Abstracts of Large Programmes and Public Spectroscopic Surveys scheduled in Period 99

This list of OPC approved Large Programmes (LPs) is updated every observing period.



We propose to obtain the first magnitude-limited, high-photometric-quality, high-temporal-resolution, multi-band survey of the rotational properties of over 60 Kuiper belt objects. The resulting data will allow us to 1) measure spin periods, and constrain shapes and bulk densities, 2) identify contact binaries or objects with extreme shapes or spins, 3) study surface colour variations, including the presence of surface spots, 4) obtain a sample of absolute magnitudes and optical colours protected from lightcurve variability, and 5) measure solar phase functions for the entire sample. Analysis of the survey data will place constraints on planetesimal accretion mechanisms and time-scales, the effects of collisional evolution with implications for dust production and mass loss in debris discs, the effects of strong early dynamical evolution in our planetary system (e.g.\ during radial displacement of mean-motion resonances due to planet migration), and allow for comparisons with main-belt asteroids and Trojans. This will be the first magnitude-limited survey of its kind to be conducted in an entirely homogeneous manner (same telescope, same observing strategy and data analysis). The data products will be a valuable resource to astronomers planning other types of observations of Kuiper belt objects, e.g.\ spectroscopic and polarimetric studies, including reassessment of archival data.




The centre of the Milky Way is the only galactic nucleus and the most extreme astrophysical environment that we can examine on scales of milli-parsecs. It is also our Galaxy's most prolific massive star forming environment. However, due to the unique observational challenges -- extreme crowding and extinction -- any existing large-scale imaging data are limited by either one, or a combination, of the following limitations: saturation, lack of sensitivity, too low angular resolution, or lack of multi-wavelength coverage. Moreover, the few and small well-explored regions are extraordinary, such as the central parsec around the massive black hole, and are therefore probably not representative for the overall environment. Open fundamental questions on the stellar population, structure, and assembly history of the Galactic Centre therefore abound. We have demonstrated that we can obtain sensitive, accurate, $0.2"$ resolution $JHK$ images with a spatially stable PSF of the Galactic Centre with HAWK-I through holographic imaging. This opens the window to an unprecedented view of this region. Our Large Programme aims at a breakthrough in our understanding of the Galactic Centre through obtaining photometrically accurate, high-angular resolution, $JHK$ near-infrared photometry for an area of several 100\,pc$^{2}$, a more than ten-fold increase compared to the current state of affairs.




The detection of extra-solar planets with masses in the Super-Earth and Neptune mass regime represents a benchmark for planet surveys. With the number of detections growing the properties and true frequency of such systems are slowly being accessed. However, due to historical selection biases, the frequency of Neptune and Super-Earth planets has not been systematically probed in the metal-poor regime. Planet formation models strongly suggest that Neptunes and Super-Earths should be frequent around stars of low metallicity, contrarily to the case for giant planets. This prediction needs, however, to be throughly tested. We propose to continue the survey started in P90 to test this theoretical finding, by using the HARPS spectrograph to search for very low mass exoplanets around a sample of solar-type stars with metallicities ([Fe/H])$<-$0.4\,dex. Results from our initial Large Program (P90-95) revealed several promising candidates, though more observations are needed for a solid detection. Interestingly, however, the results also suggest that the frequency of low mass planets in the sample may be significantly lower than the expected from models. If confirmed, this result will have strong implications for the theories of planet formation and evolution, as well as to our understanding of the frequency of Earth-like planets in the Galaxy.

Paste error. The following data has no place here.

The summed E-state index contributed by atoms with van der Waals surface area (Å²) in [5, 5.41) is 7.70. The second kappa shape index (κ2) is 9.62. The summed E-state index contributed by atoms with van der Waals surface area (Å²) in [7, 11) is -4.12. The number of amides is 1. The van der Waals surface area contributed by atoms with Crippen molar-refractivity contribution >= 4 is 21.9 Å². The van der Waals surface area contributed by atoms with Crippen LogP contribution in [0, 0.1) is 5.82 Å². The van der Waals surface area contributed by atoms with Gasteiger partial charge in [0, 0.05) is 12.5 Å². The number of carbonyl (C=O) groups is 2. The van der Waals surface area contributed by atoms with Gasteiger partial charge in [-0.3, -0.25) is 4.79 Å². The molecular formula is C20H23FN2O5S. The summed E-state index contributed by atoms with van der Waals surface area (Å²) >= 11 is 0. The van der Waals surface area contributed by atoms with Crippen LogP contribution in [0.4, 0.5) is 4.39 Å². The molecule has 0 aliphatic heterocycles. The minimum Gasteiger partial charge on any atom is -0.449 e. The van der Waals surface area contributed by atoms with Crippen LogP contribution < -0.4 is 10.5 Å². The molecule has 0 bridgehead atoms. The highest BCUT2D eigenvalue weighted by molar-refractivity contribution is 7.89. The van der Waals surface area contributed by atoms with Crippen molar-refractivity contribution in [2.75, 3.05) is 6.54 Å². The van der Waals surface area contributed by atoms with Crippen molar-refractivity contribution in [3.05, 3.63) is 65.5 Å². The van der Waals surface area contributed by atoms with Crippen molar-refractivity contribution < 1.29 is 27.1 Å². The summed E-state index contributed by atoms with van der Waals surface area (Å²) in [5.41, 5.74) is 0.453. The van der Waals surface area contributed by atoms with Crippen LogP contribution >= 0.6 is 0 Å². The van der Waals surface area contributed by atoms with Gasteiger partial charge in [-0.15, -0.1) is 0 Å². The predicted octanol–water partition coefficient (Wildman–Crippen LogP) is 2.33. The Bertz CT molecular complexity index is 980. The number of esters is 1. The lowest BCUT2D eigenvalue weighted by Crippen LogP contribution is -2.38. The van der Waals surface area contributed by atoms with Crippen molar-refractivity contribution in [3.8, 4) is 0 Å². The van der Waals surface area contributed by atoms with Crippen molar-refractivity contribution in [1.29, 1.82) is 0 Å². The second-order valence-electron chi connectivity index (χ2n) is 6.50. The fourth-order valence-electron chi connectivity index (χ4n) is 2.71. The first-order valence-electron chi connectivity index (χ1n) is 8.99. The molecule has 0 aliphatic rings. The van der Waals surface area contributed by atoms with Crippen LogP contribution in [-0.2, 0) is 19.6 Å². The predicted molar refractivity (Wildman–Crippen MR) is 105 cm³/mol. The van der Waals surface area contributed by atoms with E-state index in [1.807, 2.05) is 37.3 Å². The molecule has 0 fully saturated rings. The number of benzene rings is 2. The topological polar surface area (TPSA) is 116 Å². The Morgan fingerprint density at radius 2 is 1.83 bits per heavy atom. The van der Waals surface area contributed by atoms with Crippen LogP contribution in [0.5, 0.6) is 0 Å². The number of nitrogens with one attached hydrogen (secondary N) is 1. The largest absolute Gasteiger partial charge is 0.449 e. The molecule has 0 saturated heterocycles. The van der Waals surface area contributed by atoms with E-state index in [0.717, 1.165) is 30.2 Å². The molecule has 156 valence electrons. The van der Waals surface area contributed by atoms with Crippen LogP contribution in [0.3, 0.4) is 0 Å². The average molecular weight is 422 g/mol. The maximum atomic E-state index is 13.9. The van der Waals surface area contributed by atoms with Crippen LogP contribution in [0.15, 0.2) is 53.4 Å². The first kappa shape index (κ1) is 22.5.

Planets and brown dwarfs in close orbits will interact with their host stars, as soon as they evolve to become red giants. However, the outcome of those interactions is still unclear. Recently, several brown dwarfs have been discovered orbiting hot subdwarf stars (sdB) in very short orbital periods of $0.065-0.096\,{\rm d}$. Those compact helium stars are the stripped cores of giants, which lost their envelopes due to the interaction with a close companion. More than $3\%$ of those stars might have close substellar companions. This shows that such companions can significantly affect late stellar evolution and that sdB binaries are ideal objects to study this influence. Thirty-six new eclipsing sdB binary systems with cool low-mass companions were discovered based on their lightcurves by the OGLE project. We want to use this unique and homogeneously selected sample to derive the mass distribution of the companions, constrain the fraction of substellar companions and determine the minimum mass needed to strip off the red-giant envelope. We are especially interested in testing models that predict hot Jupiter planets as possible companions. Here we propose a large filler programme stretched over 4 semesters to obtain 113 hours time-resolved spectroscopy with FORS2 to measure the RV-curves of the 23 HW Vir systems with the shortest periods to determine the companion masses.